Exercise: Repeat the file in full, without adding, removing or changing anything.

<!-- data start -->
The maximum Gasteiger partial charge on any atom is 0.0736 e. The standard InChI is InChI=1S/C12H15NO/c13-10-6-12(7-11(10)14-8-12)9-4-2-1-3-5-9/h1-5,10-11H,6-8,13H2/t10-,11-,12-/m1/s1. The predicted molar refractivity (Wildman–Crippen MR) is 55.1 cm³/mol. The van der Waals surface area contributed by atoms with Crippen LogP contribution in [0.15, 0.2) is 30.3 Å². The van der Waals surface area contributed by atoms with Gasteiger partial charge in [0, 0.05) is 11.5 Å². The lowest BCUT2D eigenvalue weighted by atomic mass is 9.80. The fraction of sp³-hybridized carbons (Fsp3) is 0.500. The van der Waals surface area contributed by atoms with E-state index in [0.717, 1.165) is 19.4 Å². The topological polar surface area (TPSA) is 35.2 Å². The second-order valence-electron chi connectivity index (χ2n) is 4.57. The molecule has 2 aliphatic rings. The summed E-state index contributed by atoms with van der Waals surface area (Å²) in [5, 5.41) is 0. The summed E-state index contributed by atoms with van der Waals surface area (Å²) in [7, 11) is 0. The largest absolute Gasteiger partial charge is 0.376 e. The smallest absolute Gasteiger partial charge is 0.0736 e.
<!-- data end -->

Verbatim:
The maximum Gasteiger partial charge on any atom is 0.0736 e. The standard InChI is InChI=1S/C12H15NO/c13-10-6-12(7-11(10)14-8-12)9-4-2-1-3-5-9/h1-5,10-11H,6-8,13H2/t10-,11-,12-/m1/s1. The predicted molar refractivity (Wildman–Crippen MR) is 55.1 cm³/mol. The van der Waals surface area contributed by atoms with Crippen LogP contribution in [0.15, 0.2) is 30.3 Å². The van der Waals surface area contributed by atoms with Gasteiger partial charge in [0, 0.05) is 11.5 Å². The lowest BCUT2D eigenvalue weighted by atomic mass is 9.80. The fraction of sp³-hybridized carbons (Fsp3) is 0.500. The van der Waals surface area contributed by atoms with E-state index in [0.717, 1.165) is 19.4 Å². The topological polar surface area (TPSA) is 35.2 Å². The second-order valence-electron chi connectivity index (χ2n) is 4.57. The molecule has 2 aliphatic rings. The summed E-state index contributed by atoms with van der Waals surface area (Å²) in [5, 5.41) is 0. The summed E-state index contributed by atoms with van der Waals surface area (Å²) in [7, 11) is 0. The largest absolute Gasteiger partial charge is 0.376 e. The smallest absolute Gasteiger partial charge is 0.0736 e.